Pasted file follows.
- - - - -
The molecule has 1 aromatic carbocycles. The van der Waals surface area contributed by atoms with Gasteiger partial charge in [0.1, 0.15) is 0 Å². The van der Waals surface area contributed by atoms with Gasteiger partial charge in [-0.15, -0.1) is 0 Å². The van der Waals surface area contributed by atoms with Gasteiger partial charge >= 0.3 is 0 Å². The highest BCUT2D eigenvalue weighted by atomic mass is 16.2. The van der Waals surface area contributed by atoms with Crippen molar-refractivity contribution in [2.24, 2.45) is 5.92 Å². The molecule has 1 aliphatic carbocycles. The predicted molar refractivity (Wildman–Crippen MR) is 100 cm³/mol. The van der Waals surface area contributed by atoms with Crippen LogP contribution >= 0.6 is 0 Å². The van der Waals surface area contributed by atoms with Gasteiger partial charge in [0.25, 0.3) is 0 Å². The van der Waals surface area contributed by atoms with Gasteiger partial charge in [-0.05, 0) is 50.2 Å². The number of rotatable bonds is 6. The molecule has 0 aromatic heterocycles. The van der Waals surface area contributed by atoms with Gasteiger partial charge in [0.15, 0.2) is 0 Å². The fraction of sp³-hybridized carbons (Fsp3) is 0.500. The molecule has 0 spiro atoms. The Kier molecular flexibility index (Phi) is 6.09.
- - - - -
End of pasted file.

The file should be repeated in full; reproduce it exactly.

The molecule has 1 aromatic carbocycles. The van der Waals surface area contributed by atoms with Gasteiger partial charge in [0.1, 0.15) is 0 Å². The van der Waals surface area contributed by atoms with Gasteiger partial charge in [-0.15, -0.1) is 0 Å². The van der Waals surface area contributed by atoms with Gasteiger partial charge >= 0.3 is 0 Å². The highest BCUT2D eigenvalue weighted by atomic mass is 16.2. The van der Waals surface area contributed by atoms with Crippen molar-refractivity contribution in [2.24, 2.45) is 5.92 Å². The molecule has 1 aliphatic carbocycles. The predicted molar refractivity (Wildman–Crippen MR) is 100 cm³/mol. The van der Waals surface area contributed by atoms with Crippen LogP contribution >= 0.6 is 0 Å². The van der Waals surface area contributed by atoms with Gasteiger partial charge in [0.25, 0.3) is 0 Å². The van der Waals surface area contributed by atoms with Gasteiger partial charge in [-0.05, 0) is 50.2 Å². The number of rotatable bonds is 6. The molecule has 0 aromatic heterocycles. The van der Waals surface area contributed by atoms with Gasteiger partial charge in [0.15, 0.2) is 0 Å². The fraction of sp³-hybridized carbons (Fsp3) is 0.500. The molecule has 0 spiro atoms. The Kier molecular flexibility index (Phi) is 6.09.